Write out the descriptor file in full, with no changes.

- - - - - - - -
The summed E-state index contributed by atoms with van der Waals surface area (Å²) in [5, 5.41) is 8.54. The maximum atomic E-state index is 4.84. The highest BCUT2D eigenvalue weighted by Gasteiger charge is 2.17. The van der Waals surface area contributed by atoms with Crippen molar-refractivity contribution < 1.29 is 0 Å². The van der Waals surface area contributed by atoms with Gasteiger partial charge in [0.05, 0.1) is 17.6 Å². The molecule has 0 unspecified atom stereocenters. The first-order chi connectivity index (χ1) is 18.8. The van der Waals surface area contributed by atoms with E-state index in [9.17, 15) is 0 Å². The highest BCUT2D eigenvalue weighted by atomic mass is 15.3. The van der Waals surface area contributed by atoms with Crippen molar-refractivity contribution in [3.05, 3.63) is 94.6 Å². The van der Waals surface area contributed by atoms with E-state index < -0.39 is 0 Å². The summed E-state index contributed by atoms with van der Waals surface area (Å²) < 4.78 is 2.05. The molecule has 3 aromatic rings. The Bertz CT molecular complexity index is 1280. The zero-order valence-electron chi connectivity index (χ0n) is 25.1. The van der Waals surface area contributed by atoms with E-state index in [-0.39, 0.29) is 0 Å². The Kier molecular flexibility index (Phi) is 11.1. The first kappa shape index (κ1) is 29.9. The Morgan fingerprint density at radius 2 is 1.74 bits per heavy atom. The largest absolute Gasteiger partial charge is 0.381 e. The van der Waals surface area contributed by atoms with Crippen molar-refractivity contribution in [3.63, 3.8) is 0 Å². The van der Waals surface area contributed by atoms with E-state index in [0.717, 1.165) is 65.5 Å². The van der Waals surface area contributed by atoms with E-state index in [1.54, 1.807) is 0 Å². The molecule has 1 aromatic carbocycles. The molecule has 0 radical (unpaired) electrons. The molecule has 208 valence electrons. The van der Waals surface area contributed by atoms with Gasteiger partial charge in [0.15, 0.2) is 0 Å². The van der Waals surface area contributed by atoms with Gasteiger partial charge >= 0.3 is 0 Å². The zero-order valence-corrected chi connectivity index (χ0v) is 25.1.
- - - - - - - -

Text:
The summed E-state index contributed by atoms with van der Waals surface area (Å²) in [5, 5.41) is 8.54. The maximum atomic E-state index is 4.84. The highest BCUT2D eigenvalue weighted by Gasteiger charge is 2.17. The van der Waals surface area contributed by atoms with Crippen molar-refractivity contribution < 1.29 is 0 Å². The van der Waals surface area contributed by atoms with Gasteiger partial charge in [0.05, 0.1) is 17.6 Å². The molecule has 0 unspecified atom stereocenters. The first-order chi connectivity index (χ1) is 18.8. The van der Waals surface area contributed by atoms with E-state index in [9.17, 15) is 0 Å². The highest BCUT2D eigenvalue weighted by atomic mass is 15.3. The van der Waals surface area contributed by atoms with Crippen molar-refractivity contribution in [3.05, 3.63) is 94.6 Å². The van der Waals surface area contributed by atoms with E-state index < -0.39 is 0 Å². The summed E-state index contributed by atoms with van der Waals surface area (Å²) < 4.78 is 2.05. The molecule has 3 aromatic rings. The Bertz CT molecular complexity index is 1280. The zero-order valence-electron chi connectivity index (χ0n) is 25.1. The van der Waals surface area contributed by atoms with E-state index in [-0.39, 0.29) is 0 Å². The Kier molecular flexibility index (Phi) is 11.1. The first kappa shape index (κ1) is 29.9. The Morgan fingerprint density at radius 2 is 1.74 bits per heavy atom. The largest absolute Gasteiger partial charge is 0.381 e. The van der Waals surface area contributed by atoms with Crippen molar-refractivity contribution in [3.63, 3.8) is 0 Å². The van der Waals surface area contributed by atoms with E-state index in [0.717, 1.165) is 65.5 Å². The van der Waals surface area contributed by atoms with E-state index in [1.54, 1.807) is 0 Å². The molecule has 1 aromatic carbocycles. The molecule has 0 radical (unpaired) electrons. The molecule has 208 valence electrons. The van der Waals surface area contributed by atoms with Gasteiger partial charge in [0.15, 0.2) is 0 Å². The van der Waals surface area contributed by atoms with Gasteiger partial charge >= 0.3 is 0 Å². The zero-order valence-corrected chi connectivity index (χ0v) is 25.1.